The social and biological factors that affect a voice's gender
PROBLEM: If a women were involved in a particularly complex prank call that involved her being mistaken as male, or if -- as is more clinically applicable -- she were undergoing gender reassignment surgery and wanted her voice to change accordingly, she would likely speak at a lower pitch. In the second instance, testosterone treatment might be used to achieve this effect. But what actually makes us perceive a voice as belonging to a man or a woman?
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METHODOLOGY: A University of Colorado Boulder researcher recorded the voices of 15 transgender men and recorded the precise frequency at which they spoke. Lower frequencies, he assumed, would be perceived as more male. To determine precisely how low they needed to be, he manipulated the recordings on a sliding scale of frequencies and played them for a group of ten listeners, who were asked to identify each speaker's gender.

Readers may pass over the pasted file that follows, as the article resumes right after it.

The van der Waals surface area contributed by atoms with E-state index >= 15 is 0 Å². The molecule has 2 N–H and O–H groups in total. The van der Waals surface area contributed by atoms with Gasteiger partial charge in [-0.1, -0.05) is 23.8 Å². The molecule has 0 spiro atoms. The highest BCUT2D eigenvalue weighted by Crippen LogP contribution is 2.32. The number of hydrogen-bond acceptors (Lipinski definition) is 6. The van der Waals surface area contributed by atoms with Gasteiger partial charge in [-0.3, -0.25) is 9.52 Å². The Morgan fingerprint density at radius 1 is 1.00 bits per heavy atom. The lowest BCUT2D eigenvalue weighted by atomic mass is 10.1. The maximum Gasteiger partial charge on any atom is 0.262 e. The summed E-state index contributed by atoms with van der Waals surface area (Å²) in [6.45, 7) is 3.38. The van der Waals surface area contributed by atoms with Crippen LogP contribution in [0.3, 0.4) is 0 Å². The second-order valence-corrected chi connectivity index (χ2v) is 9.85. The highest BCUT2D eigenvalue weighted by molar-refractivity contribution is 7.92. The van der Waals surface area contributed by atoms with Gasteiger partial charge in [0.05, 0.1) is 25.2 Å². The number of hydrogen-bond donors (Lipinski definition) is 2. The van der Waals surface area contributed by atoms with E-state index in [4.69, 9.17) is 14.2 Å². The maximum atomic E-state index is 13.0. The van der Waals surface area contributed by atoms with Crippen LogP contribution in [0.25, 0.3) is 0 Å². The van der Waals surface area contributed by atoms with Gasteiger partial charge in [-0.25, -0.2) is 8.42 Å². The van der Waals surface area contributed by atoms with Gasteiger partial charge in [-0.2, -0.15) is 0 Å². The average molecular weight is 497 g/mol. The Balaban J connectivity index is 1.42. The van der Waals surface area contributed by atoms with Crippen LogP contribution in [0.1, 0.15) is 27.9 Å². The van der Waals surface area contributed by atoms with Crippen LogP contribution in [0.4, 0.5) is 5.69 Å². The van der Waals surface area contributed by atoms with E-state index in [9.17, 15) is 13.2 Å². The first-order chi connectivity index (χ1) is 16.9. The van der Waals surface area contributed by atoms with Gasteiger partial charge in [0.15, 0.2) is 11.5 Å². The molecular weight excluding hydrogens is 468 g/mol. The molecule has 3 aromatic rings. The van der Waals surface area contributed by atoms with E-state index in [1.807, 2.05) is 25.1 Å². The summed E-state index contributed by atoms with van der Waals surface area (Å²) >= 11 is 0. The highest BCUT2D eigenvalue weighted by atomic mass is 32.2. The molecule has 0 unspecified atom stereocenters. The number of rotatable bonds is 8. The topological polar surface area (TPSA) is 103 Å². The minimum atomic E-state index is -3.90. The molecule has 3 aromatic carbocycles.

RESULTS: There didn't turn out to be one specific pitch at which voices went from being heard as male instead of female. Instead, gender perception depended more on the frequency at which the speakers pronounced their "s" sounds. For example, two speakers, "Joe" and "Kam," spoke at the same frequency, but with different "s" pitches. All of the listeners identified the former as male and the latter as female.
Aside from pitch, resonance (whether the speakers had what's commonly referred to as a "chest" or "head" voice) also affected the listeners' perceptions of gender.
IMPLICATIONS: How we pronounce "s" sounds and vocal resonance aren't completely inherent to being male or female; instead, we learn to manipulate both. For those looking to transition between genders, vocal training may turn out to be just as helpful as testosterone treatment.
The full study was presented at the annual meeting of the Linguistic Society of America in Boston.